[OSGeo-Discuss] The Yin and Yang of OSGeo

Cameron Shorter cameron.shorter at gmail.com
Sun Oct 15 15:36:32 PDT 2017


*The 2017 OSGeo Board elections are about to start. Some of us who have 
been involved with OSGeo over the years have collated thoughts about the 
effectiveness of different strategies. Hopefully these thoughts will be 
useful for future boards, and charter members who are about to select 
board members.*


The Yin and Yang of OSGeo

As with life, there are a number of Yin vs Yang questions we are 
continually trying to balance. Discussions around acting as a high or 
low capital organisation; organising top down vs bottom up; populating a 
board with old wisdom or fresh blood; personal vs altruistic motivation; 
protecting privacy vs public transparency. Let’s discuss some of them here.

Time vs Money

OSGeo is an Open Source organisation using a primary currency of 
volunteer time. We mostly self-manage our time via principles of 
Do-ocracy and Merit-ocracy. This is bottom up.

However, OSGeo also manages some money. Our board divvies up a budget 
which is allocated down to committees and projects. This is top-down 
command-and-control management. This cross-over between volunteer and 
market economics is a constant point of tension. (For more on the 
cross-over of economies, see Paul Ramsey’s FOSS4G 2017 Keynote, 

High or low capital organisation?

Our 2013 OSGeo Board tackled this question:


Should OSGeo act as a high capital or low capital organisation? I.e., 
should OSGeo dedicate energy to collecting sponsorship and then passing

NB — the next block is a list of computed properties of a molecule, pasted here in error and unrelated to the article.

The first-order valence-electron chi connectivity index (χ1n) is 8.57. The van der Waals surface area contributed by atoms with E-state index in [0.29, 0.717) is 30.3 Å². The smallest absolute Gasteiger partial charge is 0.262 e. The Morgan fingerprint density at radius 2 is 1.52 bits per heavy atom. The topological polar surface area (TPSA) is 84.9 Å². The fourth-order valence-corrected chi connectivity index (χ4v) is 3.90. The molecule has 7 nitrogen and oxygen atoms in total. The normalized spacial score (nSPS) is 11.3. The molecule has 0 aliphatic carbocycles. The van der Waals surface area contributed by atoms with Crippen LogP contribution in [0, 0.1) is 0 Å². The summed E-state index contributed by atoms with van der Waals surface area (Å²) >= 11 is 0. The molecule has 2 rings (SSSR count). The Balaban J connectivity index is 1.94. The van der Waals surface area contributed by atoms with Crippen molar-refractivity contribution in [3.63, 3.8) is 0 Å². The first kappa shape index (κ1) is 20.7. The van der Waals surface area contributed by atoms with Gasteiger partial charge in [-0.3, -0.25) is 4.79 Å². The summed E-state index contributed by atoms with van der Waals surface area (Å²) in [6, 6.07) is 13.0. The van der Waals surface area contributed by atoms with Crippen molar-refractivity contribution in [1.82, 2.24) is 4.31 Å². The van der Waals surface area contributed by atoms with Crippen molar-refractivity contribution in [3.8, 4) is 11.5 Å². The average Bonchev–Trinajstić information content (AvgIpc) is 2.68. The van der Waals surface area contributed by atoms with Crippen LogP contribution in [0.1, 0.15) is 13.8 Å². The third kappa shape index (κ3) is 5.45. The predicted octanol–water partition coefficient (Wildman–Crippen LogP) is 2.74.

out these funds to worthy OSGeo causes.

While initially it seems attractive to have OSGeo woo sponsors, because 
we would all love to have more money to throw at worthy OSGeo goals, the 
reality is that chasing money is hard work. And someone who can chase 
OSGeo sponsorship is likely conflicted with chasing sponsorship for 
their particular workplace. So in practice, to be effective in chasing 
sponsorship, OSGeo will probably need to hire someone specifically for 
the role. OSGeo would then need to raise at least enough to cover wages, 
and then quite a bit more if the sponsorship path is to create extra value.

This high capital path is how the Apache foundation is set up, and how 
LocationTech propose to organise themselves. It is the path that OSGeo 
started following when founded under the umbrella of Autodesk.

However, as OSGeo has grown, OSGeo has slowly evolved toward a low 
capital volunteer focused organisation. Our overheads are very low, 
which means we waste very little of our volunteer labour and capital on 
the time consuming task of chasing and managing money. Consequently, any 
money we do receive (from conference windfalls or sponsorship) goes a 
long way - as it doesn't get eaten up by high overheads.

Size and Titles

Within small communities influence is based around meritocracy and 
do-ocracy. Good ideas bubble to the top and those who do the work decide 
what work gets done. Leaders who try to pull rank in order to gain 
influence quickly lose volunteers. Within these small communities, a 
person’s title hold little tradable value.

However, our OSGeo community has grown very large, upward of tens of 
thousands of people. At this size, we often can’t use our personal 
relationships to assess reputation and trust. Instead we need to rely on 
other cues, such as titles and allocated positions of power.

Consider also that OSGeo projects have become widely adopted. As such,